Two Men Confess Participating In Multi-State Rehabilitation Center Patient Brokering Plot

Two Men Confess Participating In Multi-State Rehabilitation Center Patient Brokering Plot

Trenton, New Jersey – On 15th September 2020, U.S. Attorney Craig Carpenito announced that two men from California confessed to taking part in a conspiracy to broker patients as part of a multiple-state patient plot in which one of them ordered recruiters to pay kickbacks to drug-addicted persons to register in medication rehabilitation and other remitted referral payments from his rehabilitation facility in trade for those patient referrals.

Kevin M. Dickau, age 32, from Tustin, California, and Dr. Akikur Mohammed, age 57, from West Hills, California, each admitted guilt via videoconference in front of U.S. District Peter G. Sheridan. Dickau admitted guilt to information indicting him with a single count of conspiracy to perpetrate health care fraud. Mohammed admitted guilt to information indicting him with a single count of conspiracy to breach the EKRA (Eliminating Kickbacks in Recovery).

EKRA was sanctioned by Congress in October 2018 as part of a larger package of legislation meant for fighting the opioid epidemic, bans the remittance of kickbacks in return for the forwarding of patients to medication treatment centers. Mohammad’s ERKA sentencing was among the first such sentencing in the nation using the current indictment.

Three other persons had earlier admitted guilt for their participation in the plot. Peter Costas, of Red Bank, New Jersey, admitted guilt to conspiracy to perpetrate health care fraud in May 2020; John C. Devlin, from Baltimore, Maryland, and Seth Logan Welsh, from Forest Hill, Maryland, admitted guilt to a similar charge on 8th September 2020.

As per the affidavit filed in the proceeding and declarations made in court:

Welsh, Devlin, Dickau, and their accomplices possessed and ran a marketing enterprise in California. Welsh, Devlin, and Dickau utilized the marketing enterprises to help arrange a plot in New Jersey, Maryland, California, and various states that involved paying kickbacks to persons addicted to heroin and other medication to enroll into drug rehabilitation facilities so that Welsh, Devlin, Dickau, and their accomplices could get referral payment from those centers. One center in California that remitted for such referral payments was possessed and managed by Mohammad.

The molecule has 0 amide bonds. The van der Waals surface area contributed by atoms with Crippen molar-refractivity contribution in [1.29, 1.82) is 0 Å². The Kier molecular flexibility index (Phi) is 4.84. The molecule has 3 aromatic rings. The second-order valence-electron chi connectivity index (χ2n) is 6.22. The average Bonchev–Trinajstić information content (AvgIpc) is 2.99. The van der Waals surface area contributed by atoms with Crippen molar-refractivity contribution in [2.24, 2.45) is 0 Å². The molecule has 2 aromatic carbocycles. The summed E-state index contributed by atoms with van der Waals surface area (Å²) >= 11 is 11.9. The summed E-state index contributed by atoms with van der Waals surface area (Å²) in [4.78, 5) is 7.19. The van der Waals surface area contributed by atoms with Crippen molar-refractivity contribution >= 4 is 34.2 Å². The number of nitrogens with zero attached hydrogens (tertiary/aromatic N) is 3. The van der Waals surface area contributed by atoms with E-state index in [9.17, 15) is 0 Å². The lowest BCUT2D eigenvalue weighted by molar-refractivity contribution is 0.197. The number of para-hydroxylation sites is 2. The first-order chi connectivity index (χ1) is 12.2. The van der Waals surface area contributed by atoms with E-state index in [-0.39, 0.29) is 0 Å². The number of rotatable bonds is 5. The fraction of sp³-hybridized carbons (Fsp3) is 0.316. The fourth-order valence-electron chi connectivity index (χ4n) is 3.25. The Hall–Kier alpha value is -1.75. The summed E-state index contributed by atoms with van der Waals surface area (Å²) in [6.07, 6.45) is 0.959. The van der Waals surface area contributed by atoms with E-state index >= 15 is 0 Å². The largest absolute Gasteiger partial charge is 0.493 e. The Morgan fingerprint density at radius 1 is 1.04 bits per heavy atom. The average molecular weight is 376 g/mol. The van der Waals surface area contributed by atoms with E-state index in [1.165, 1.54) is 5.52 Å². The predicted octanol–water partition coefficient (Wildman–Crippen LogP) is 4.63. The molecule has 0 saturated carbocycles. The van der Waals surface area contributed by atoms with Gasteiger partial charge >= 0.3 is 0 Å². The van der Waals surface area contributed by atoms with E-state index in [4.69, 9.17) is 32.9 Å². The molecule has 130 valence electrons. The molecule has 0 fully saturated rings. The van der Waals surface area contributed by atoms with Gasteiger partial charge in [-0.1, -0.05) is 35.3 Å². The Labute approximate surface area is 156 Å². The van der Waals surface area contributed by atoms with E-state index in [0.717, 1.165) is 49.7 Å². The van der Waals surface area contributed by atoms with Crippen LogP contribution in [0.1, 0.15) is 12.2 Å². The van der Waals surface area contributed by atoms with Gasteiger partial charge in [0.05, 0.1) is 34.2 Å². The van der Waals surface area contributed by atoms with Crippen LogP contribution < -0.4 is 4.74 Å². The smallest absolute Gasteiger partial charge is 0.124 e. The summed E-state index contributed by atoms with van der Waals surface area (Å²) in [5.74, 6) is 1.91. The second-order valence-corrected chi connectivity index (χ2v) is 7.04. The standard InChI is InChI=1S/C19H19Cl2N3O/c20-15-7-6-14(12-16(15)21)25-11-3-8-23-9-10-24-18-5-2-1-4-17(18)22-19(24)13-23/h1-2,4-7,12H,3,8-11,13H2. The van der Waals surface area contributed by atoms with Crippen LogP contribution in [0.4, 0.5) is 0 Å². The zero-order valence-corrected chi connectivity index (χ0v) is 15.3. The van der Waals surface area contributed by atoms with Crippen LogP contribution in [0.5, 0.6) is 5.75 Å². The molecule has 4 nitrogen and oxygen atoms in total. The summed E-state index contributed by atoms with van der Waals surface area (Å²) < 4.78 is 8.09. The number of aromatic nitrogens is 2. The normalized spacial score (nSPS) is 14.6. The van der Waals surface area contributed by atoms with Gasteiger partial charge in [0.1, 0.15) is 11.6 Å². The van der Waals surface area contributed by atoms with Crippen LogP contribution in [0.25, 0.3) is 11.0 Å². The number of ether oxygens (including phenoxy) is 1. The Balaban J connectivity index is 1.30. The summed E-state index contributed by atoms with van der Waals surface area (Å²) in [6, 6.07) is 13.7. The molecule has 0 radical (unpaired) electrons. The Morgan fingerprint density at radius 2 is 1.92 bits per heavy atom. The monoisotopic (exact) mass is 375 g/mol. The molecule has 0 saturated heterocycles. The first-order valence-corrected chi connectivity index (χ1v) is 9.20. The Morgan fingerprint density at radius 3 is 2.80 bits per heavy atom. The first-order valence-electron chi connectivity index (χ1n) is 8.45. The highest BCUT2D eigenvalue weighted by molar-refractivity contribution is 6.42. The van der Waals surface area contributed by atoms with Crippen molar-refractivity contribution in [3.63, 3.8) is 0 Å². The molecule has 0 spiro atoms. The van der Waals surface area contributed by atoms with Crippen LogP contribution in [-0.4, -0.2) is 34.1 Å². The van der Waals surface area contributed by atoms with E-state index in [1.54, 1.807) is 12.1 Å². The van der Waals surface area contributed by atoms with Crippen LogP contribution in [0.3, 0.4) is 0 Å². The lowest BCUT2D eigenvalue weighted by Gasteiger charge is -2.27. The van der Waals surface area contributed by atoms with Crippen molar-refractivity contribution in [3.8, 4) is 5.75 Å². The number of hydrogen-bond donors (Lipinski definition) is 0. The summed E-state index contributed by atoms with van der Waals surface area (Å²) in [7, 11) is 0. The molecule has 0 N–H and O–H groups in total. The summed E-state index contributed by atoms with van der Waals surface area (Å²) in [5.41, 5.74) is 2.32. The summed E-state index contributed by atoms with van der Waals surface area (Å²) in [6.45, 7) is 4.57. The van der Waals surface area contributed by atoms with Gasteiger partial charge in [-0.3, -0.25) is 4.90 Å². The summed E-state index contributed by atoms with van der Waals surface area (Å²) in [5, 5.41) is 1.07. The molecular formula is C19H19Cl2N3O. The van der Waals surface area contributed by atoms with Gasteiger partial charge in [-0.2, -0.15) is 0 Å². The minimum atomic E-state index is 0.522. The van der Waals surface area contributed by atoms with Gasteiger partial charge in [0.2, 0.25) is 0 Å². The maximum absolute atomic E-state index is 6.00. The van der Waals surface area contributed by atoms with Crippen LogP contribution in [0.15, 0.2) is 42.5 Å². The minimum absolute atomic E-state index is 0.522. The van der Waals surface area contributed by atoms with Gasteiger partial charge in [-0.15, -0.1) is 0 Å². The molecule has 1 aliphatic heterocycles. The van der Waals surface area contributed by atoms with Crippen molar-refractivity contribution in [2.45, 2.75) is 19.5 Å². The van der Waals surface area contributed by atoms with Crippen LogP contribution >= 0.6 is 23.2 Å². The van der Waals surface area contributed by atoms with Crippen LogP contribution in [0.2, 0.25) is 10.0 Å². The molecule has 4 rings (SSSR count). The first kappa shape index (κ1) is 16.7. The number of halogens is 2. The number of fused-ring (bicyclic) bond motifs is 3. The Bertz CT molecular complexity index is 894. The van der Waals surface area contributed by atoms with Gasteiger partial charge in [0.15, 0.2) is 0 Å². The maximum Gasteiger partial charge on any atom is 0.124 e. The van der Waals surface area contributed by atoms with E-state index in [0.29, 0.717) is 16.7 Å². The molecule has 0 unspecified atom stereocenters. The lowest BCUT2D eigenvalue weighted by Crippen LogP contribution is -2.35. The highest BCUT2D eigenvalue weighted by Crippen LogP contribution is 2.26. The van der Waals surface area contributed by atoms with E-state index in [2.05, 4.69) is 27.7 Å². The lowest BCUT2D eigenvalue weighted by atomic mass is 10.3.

The marketing enterprise managed by Welsh, Devlin, and Dickau maintained contractual agreements with drug rehabilitation centers all over the country, such as the one managed by Mohammad. The marketing enterprise also participated in a countrywide network of recruiters- such as Costas in New Jersey- to pinpoint and recruit possible clients, from New Jersey and various states, who had strong personal health insurance coverage and were addicted to heroin and other substances.

To persuade drug-addicted persons to journey to and register in treatment centers when they would not have otherwise enrolled- Costas and his accomplices paid kickbacks to the patients- frequently as much as a few thousand USDs- with the authorization of Welsh, Devlin, and Dickau. Once the patients accepted to register in drug treatment centers in trade for the provided kickbacks, Welsh, Devlin, Costas, and Dickau would organize to remit for cross-nation transport to the drug rehabilitation facilities in California and various states, together with the proprietors of the centers themselves, such as Mohammad. Costas would contact the patients in New Jersey at the centers and specifically direct them to stay in the centers long enough to create referral remittances, and he would relay that info to Welsh, Devlin, and Dickau about the patients’ condition at the centers. Welsh, Devlin, and Dickau would observe the other patients they brokered by addressing other scouts or the possessors and workers of the drug rehabilitation centers themselves.